Jenni Murray, on Women’s Week first coined the phrase ‘Is it me or is it hot in here?’ to bring the topic of the menopause out of the closet and to the forefront of people’s minds. However, more recently it seems that it has slipped back into the closet.
Approximately half of the UK workforce (47%) is made up of women. And with around two-thirds of women aged 50 to 59 in employment, they will be experiencing the menopause or will have already been through it.
The impact of this hidden medical condition is huge, and yet it is rarely talked about. Suffering in silence is the strategy for the vast majority of working women going through the menopause: muttering ‘is it me or is it hot in here?’ when the hot flushes strike, then apologising for asking for the window to be opened!
Some women (albeit a small proportion) get no symptoms at all, and can go about their working day with no problems. However, the majority are faced with chronic back pain, palpitations, sleepless nights, unbearable stomach cramps, hot flushes, sweats, brain fog and fatigue. And that is not an exhaustive list!
In the past, women ‘of a certain age’ were at home, not working and certainly not having to face important client meetings just as that hot flush strikes. Today, women are working much longer, well past the age that the menopause can set in, and that’s not even accounting for the onset of early menopause.
As is often the case with women’s health issues, menopause is a taboo subject for discussion. So most women try to conceal the effects, and carry on regardless despite being severely debilitated by the symptoms. Research suggests that many women in the workplace find it extremely difficult to discuss menopausal issues with their line manager or supervisor. For many women who are entering the menopause they can feel like a completely different person, making them feel bewildered or upset.
Anxiety also comes hand-in-hand with the menopause, not necessarily because of the symptoms, but because of the stigma that is attached to menopause and how they can be perceived in the workplace. Numerous others feel like they have lost confidence and are more prone to forgetting information, which can be stressful for those in managerial positions who have to be on the ball. Older women in the workplace already report feeling ‘invisible’ and ‘looked over’, and menopausal symptoms only adds to these feelings.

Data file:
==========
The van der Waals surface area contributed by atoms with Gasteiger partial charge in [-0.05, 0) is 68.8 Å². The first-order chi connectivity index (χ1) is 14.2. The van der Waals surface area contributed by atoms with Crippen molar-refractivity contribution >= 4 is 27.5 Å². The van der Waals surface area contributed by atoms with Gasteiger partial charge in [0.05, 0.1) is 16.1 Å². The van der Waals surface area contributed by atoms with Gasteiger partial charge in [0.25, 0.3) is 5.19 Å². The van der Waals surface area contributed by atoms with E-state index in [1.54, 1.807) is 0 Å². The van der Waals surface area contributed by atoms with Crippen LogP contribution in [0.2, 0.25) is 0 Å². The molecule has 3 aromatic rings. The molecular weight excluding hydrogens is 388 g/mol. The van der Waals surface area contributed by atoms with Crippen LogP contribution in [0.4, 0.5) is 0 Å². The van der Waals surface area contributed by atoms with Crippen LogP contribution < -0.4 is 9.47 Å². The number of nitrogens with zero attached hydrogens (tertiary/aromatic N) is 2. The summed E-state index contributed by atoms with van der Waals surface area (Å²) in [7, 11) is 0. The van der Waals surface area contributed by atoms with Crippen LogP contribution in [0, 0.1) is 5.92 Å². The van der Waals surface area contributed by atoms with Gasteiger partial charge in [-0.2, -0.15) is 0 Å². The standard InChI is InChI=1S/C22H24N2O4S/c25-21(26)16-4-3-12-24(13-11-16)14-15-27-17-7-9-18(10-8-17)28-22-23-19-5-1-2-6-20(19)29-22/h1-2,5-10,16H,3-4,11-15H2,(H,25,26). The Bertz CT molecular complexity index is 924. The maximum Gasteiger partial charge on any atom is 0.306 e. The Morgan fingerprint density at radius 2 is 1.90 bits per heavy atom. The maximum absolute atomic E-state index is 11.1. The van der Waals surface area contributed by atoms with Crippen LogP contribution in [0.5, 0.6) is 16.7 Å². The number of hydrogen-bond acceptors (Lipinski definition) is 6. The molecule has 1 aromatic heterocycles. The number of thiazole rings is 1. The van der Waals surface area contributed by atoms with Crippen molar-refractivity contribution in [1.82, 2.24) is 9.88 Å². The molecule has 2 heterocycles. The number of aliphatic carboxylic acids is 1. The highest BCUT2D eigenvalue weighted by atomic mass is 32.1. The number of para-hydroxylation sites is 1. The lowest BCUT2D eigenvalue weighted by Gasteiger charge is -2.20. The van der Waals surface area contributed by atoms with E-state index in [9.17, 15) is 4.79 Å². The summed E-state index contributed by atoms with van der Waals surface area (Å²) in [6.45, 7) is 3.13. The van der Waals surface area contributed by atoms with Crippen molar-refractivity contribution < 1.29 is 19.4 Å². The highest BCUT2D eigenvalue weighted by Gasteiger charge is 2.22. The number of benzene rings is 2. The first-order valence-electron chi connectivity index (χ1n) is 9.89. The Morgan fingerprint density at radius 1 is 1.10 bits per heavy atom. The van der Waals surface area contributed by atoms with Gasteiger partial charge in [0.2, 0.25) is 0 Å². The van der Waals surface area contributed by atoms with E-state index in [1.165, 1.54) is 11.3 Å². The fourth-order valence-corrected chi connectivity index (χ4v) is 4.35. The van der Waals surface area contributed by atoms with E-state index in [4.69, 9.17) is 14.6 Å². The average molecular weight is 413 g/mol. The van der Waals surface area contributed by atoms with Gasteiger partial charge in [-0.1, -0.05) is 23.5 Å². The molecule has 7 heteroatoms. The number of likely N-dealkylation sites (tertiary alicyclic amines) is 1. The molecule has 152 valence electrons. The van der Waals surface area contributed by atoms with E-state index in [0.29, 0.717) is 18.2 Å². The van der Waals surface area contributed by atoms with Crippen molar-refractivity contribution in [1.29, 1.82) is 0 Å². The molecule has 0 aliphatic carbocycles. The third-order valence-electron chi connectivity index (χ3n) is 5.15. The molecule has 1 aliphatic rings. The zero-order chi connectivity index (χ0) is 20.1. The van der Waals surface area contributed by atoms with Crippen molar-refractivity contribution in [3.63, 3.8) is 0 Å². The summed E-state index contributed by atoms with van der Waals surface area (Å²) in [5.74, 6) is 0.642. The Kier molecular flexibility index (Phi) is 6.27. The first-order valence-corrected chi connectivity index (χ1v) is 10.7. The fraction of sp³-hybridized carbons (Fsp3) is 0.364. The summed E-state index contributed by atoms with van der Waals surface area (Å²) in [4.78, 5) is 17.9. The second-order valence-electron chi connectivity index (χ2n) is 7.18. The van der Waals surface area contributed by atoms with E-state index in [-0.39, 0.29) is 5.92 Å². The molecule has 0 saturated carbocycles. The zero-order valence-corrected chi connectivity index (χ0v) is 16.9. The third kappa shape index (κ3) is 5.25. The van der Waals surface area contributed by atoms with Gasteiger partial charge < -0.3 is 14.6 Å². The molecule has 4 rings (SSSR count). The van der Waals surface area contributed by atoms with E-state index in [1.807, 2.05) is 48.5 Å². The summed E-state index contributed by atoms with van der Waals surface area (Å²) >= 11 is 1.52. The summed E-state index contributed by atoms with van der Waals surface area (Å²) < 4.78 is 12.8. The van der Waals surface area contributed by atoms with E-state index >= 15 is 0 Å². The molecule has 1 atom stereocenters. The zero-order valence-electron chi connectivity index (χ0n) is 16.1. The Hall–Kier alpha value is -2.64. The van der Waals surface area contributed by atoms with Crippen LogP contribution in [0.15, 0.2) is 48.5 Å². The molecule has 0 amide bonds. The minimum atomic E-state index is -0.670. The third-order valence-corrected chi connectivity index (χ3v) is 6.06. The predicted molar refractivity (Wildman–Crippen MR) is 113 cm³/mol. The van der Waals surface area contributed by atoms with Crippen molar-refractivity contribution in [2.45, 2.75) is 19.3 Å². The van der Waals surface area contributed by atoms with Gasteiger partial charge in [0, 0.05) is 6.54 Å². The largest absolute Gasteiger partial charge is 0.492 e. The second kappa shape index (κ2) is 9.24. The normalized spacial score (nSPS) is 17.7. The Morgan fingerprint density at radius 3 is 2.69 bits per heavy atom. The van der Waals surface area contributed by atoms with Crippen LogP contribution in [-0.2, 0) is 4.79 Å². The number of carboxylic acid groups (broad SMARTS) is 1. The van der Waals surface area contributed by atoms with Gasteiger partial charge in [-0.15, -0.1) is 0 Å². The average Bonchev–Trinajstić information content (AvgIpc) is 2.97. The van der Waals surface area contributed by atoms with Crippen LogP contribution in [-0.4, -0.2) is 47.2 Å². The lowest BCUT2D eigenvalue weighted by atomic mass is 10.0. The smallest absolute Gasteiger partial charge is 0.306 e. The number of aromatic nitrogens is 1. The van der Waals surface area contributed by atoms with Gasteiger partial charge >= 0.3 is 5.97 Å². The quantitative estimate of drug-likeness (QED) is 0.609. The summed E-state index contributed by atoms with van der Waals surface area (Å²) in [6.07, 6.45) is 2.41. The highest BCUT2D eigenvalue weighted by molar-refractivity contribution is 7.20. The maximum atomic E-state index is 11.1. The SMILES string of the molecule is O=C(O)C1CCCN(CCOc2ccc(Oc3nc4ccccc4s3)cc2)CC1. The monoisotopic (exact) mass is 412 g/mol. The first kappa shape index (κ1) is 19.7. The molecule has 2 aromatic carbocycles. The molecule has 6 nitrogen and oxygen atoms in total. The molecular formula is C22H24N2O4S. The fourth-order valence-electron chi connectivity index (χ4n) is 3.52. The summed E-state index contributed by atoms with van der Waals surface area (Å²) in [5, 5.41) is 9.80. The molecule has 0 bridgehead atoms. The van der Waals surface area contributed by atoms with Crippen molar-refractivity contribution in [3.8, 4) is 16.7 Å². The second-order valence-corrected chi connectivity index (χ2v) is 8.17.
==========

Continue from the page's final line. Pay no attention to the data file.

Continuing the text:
Jane Coope, HR Professional in York says of going through the menopause herself, “As business owners, line managers and HR professionals we need to be so much more aware of the potential impact of the menopause on our staff. Yes of course, the women going through the experience but also their partners and the team members who are impacted by the changes happening to their partner/boss. This is much more complex a condition to get a grip on than say pregnancy, due to the volatility and duration of the menopause experience.” “We need to tackle the shame that seems to surround discussing the issue and offer practical, individual support to those impacted by the menopause. With more women in the workforce, this is an issue that is only going to grow.”
So, what can you do as an employer?
• Be aware and understand. It is important that you keep an open attitude and are aware of what they are going through, so that they don’t feel alone or embarrassed in certain situations.
• Improvements to workplace practices. Simple things such as changes to temperature in the office can make all the difference, especially for those who may be having hot flushes. • Implement flexible working. By allowing flexible working this can make it easier for women to get doctor’s appointments, and can allow them to manage their working hours.
• Support Network. Having organisational support is crucial in getting through this period and by having a good support system this can help alleviate the pressure. It also can help to reduce the stigma surrounding the menopause, which can help to make those around you much more aware.
But above all, TALK ABOUT IT! It will help your staff more than anything else.
The HR Dept is always at the other end of the phone. Don’t hesitate to call if you need any advice on the issues covered, or help getting policies and procedures in place.